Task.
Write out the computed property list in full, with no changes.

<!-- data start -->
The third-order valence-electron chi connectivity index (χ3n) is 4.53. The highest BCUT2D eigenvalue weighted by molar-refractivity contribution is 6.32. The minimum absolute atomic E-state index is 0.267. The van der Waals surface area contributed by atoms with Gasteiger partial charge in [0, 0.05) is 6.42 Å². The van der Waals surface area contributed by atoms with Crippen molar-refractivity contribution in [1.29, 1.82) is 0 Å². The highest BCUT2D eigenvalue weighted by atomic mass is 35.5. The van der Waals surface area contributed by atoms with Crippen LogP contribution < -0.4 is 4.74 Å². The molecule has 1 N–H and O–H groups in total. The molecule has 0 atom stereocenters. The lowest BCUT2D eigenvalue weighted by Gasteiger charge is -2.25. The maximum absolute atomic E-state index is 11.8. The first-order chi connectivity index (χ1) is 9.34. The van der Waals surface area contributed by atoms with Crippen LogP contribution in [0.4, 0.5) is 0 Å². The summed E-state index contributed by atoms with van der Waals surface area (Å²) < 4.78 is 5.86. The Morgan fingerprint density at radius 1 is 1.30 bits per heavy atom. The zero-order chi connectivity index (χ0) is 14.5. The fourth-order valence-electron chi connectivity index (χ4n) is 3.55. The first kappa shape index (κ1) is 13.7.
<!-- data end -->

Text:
The third-order valence-electron chi connectivity index (χ3n) is 4.53. The highest BCUT2D eigenvalue weighted by molar-refractivity contribution is 6.32. The minimum absolute atomic E-state index is 0.267. The van der Waals surface area contributed by atoms with Gasteiger partial charge in [0, 0.05) is 6.42 Å². The van der Waals surface area contributed by atoms with Crippen molar-refractivity contribution in [1.29, 1.82) is 0 Å². The highest BCUT2D eigenvalue weighted by atomic mass is 35.5. The van der Waals surface area contributed by atoms with Crippen LogP contribution < -0.4 is 4.74 Å². The molecule has 1 N–H and O–H groups in total. The molecule has 0 atom stereocenters. The lowest BCUT2D eigenvalue weighted by Gasteiger charge is -2.25. The maximum absolute atomic E-state index is 11.8. The first-order chi connectivity index (χ1) is 9.34. The van der Waals surface area contributed by atoms with Crippen LogP contribution in [0.4, 0.5) is 0 Å². The summed E-state index contributed by atoms with van der Waals surface area (Å²) < 4.78 is 5.86. The Morgan fingerprint density at radius 1 is 1.30 bits per heavy atom. The zero-order chi connectivity index (χ0) is 14.5. The fourth-order valence-electron chi connectivity index (χ4n) is 3.55. The first kappa shape index (κ1) is 13.7.